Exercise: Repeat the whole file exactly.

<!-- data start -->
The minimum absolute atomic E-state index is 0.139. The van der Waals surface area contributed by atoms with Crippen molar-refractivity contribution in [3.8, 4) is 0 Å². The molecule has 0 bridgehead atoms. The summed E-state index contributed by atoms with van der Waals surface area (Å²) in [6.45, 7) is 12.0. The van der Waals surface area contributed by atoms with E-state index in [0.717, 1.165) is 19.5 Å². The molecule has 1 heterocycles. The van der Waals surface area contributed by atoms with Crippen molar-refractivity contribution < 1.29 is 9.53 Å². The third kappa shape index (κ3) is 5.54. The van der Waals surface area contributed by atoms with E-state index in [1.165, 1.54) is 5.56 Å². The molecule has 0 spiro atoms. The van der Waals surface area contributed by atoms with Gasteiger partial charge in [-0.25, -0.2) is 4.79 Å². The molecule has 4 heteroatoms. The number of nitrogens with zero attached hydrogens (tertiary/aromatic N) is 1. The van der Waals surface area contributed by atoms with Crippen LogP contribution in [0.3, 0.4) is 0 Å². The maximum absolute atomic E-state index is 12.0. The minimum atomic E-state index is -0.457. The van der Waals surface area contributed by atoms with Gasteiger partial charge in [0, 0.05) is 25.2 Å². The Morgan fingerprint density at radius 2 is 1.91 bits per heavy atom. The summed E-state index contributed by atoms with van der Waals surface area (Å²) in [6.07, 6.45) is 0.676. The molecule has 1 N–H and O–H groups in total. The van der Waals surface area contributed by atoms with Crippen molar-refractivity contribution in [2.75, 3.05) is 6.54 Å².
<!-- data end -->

The minimum absolute atomic E-state index is 0.139. The van der Waals surface area contributed by atoms with Crippen molar-refractivity contribution in [3.8, 4) is 0 Å². The molecule has 0 bridgehead atoms. The summed E-state index contributed by atoms with van der Waals surface area (Å²) in [6.45, 7) is 12.0. The van der Waals surface area contributed by atoms with E-state index in [0.717, 1.165) is 19.5 Å². The molecule has 1 heterocycles. The van der Waals surface area contributed by atoms with Crippen molar-refractivity contribution < 1.29 is 9.53 Å². The third kappa shape index (κ3) is 5.54. The van der Waals surface area contributed by atoms with E-state index in [1.165, 1.54) is 5.56 Å². The molecule has 0 spiro atoms. The van der Waals surface area contributed by atoms with Gasteiger partial charge in [-0.25, -0.2) is 4.79 Å². The molecule has 4 heteroatoms. The number of nitrogens with zero attached hydrogens (tertiary/aromatic N) is 1. The van der Waals surface area contributed by atoms with Crippen LogP contribution in [0.3, 0.4) is 0 Å². The maximum absolute atomic E-state index is 12.0. The minimum atomic E-state index is -0.457. The van der Waals surface area contributed by atoms with Gasteiger partial charge in [0, 0.05) is 25.2 Å². The Morgan fingerprint density at radius 2 is 1.91 bits per heavy atom. The summed E-state index contributed by atoms with van der Waals surface area (Å²) in [6.07, 6.45) is 0.676. The molecule has 1 N–H and O–H groups in total. The van der Waals surface area contributed by atoms with Crippen molar-refractivity contribution in [2.75, 3.05) is 6.54 Å².